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|>>|| No. 14247
Right lads. The PS3.
Is it worth getting one just for the Exclusives?
I have a 360 and that would remain the main console for anything multplat you see, but I am tempted by MGS4 and the like.
|>>|| No. 18449
>It's equalled in performance by a cheaper card also by Nvidia, isn't it? The 780 I think
Hmm, apparently so. That's interesting as the Titan is double the price.
|>>|| No. 18450
It's easy to make a quick buck off people who think price equates to quality. See also audiophiles who spend hundreds of pounds on cables which carry the same signal as those costing pennies.
|>>|| No. 18453
I can understand for analogue signals why you want to reduce noise input during transfer but HDMIs carry digital signals - the whole point is that you can chuck in a reasonable level of noise and it will make no difference to the readability of data.
|>>|| No. 18454
A TV will show precisely the same image whether you use a £1 HDMI cable or a £100 HDMI cable. Cables for digital signals are either working or broken, there's no subjective, qualitative middle ground.
|>>|| No. 18455
That. The video on a digital carrier will be either there, badly broken or gone. The only risk with a cheap cable is if the construction is a bit shoddy, and even then those ones are cheap enough to be more or less disposable. Unless you need to run the length of the banquet hall in Bufton-Tufton Castle, you probably don't even need to hit double digits.
|>>|| No. 18456
Yes. Definitively. Even when a cable's carrying analogue signals, the only time cable quality could conceivably make a difference, double blind tests show that self-professed experts on audio struggle to tell the difference between a coat hanger and a high end cable, let alone between different grades of cable.
As far as digital signals are concerned, there is no chance at all that "higher quality" cables have any effect on signals. The "science" cited to back it up is about as credible as homeopathy.
|>>|| No. 18457
James Randi has an open prize of $1m, available to anyone who can tell the difference between different types of commercially-available audio cables. The prize remains unclaimed.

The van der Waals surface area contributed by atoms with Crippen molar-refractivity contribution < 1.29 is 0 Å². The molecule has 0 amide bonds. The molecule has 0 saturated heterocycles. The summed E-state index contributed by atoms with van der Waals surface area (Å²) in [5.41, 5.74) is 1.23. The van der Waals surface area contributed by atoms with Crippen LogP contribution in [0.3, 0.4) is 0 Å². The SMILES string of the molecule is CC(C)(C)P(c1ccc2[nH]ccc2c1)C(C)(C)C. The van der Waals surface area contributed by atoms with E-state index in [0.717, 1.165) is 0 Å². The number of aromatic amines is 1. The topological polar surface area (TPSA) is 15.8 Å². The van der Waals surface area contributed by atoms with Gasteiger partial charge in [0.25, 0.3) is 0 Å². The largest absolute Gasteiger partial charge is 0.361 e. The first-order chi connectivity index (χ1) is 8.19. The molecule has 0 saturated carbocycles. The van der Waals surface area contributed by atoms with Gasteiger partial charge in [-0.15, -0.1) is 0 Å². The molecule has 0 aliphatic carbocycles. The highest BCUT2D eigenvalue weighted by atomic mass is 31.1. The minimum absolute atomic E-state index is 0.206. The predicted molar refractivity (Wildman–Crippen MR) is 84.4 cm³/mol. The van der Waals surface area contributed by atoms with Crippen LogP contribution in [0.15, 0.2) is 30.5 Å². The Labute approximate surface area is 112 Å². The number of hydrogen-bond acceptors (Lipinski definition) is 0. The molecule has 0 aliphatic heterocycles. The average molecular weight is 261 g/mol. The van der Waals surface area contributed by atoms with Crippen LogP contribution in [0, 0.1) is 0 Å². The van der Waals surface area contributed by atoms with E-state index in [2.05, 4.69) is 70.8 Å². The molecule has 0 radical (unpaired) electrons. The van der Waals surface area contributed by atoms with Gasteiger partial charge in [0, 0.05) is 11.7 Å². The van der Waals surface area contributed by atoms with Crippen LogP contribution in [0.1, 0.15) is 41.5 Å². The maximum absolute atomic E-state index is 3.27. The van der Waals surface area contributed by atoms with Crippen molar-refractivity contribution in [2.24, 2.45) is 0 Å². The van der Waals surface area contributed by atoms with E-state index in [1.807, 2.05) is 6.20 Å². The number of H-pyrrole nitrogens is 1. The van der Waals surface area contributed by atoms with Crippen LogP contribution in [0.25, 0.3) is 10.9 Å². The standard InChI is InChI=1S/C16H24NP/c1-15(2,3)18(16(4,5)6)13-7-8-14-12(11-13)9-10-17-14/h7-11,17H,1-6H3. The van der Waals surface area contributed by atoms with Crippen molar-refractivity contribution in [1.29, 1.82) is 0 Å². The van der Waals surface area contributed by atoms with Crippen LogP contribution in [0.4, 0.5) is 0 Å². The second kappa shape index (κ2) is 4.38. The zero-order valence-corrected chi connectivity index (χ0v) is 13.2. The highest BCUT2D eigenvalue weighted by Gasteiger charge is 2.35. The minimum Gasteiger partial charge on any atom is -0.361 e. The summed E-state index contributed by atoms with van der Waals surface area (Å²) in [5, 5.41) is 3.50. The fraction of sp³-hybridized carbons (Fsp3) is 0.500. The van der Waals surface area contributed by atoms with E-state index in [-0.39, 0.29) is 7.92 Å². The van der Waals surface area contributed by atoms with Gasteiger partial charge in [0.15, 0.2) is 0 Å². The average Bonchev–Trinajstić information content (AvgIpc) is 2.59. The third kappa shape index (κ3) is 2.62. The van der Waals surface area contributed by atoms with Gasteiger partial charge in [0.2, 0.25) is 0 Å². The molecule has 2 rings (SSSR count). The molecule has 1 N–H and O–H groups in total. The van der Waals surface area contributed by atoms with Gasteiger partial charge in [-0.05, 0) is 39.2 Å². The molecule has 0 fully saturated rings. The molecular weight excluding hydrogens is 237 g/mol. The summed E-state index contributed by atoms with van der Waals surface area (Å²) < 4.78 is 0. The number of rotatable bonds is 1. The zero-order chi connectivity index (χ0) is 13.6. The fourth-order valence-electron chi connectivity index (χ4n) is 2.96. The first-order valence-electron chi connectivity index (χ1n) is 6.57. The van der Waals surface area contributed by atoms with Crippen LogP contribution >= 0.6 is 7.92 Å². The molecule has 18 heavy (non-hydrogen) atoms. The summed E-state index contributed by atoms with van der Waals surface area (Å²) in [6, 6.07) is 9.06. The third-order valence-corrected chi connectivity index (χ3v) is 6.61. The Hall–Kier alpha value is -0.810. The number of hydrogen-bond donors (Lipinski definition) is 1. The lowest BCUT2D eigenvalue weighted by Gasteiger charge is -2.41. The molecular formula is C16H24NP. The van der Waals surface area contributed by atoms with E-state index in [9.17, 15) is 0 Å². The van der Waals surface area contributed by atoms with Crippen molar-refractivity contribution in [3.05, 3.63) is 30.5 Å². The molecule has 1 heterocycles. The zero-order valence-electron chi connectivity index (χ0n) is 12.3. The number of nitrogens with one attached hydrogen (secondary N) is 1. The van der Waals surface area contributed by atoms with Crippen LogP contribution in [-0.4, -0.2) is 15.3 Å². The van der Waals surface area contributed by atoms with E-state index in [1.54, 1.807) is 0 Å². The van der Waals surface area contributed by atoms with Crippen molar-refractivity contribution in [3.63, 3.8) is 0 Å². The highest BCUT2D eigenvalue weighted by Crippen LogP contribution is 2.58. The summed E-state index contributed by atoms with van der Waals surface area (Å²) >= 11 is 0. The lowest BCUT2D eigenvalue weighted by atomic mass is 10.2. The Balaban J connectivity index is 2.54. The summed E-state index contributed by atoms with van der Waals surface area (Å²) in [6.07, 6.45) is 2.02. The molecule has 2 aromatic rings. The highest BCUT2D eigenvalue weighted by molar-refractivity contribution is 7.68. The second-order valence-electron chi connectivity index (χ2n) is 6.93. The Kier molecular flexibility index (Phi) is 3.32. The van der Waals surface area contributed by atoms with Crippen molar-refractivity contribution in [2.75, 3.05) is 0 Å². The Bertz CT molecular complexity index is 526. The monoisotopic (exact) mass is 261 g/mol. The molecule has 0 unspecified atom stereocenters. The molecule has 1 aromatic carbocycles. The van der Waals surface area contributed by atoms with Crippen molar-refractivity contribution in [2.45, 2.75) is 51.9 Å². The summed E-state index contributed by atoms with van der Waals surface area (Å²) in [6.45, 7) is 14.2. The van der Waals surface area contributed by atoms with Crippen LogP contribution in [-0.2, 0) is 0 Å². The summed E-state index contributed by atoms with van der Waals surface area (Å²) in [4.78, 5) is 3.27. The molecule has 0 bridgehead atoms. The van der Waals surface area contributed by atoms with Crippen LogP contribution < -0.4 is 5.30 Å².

The typical audiophile wank persists because nobody in the hi-fi community actually understands electronics or acoustics. If you read the pro audio press you get a very different picture, because most of the writers have backgrounds in engineering rather than journalism. Most audiophiles wouldn't even recognise the names of many of the best manufacturers of audio equipment - Geithain, Klein & Hummel, Quested, Trident, Bryston et al.
|>>|| No. 18459
There's a price point where a cable might be built better and thus would be more durable, but when it comes to signal transmission, a fifty quid Monster cable is categorically no better than a metal coathanger. In fact the coathanger's probably better.
|>>|| No. 18461
>James Randi has an open prize of $1m, available to anyone who can tell the difference between different types of commercially-available audio cables. The prize remains unclaimed.
That's not it. The prize was offered to the makers of a particular line of audiophile cables (may or may not have been the people behind Monster) if they could demonstrate a perceptible difference in sound. Initially they thought it would be a good idea to promote their cables, but when they saw the terms of the tests, they went into full-on backpedal mode using the flimsy excuse that they'd "just discovered" that the prize is usually offered to those who can demonstrate paranormal abilities, and that they weren't claiming any.
|>>|| No. 18462
The Hummel and a few other German artillery pieces were named after flying insects.
'Hummel' means Bumblebee. The others that I know of are the 'Wespe' (Wasp) and 'Grille' (which I think means Cricket).
|>>|| No. 18465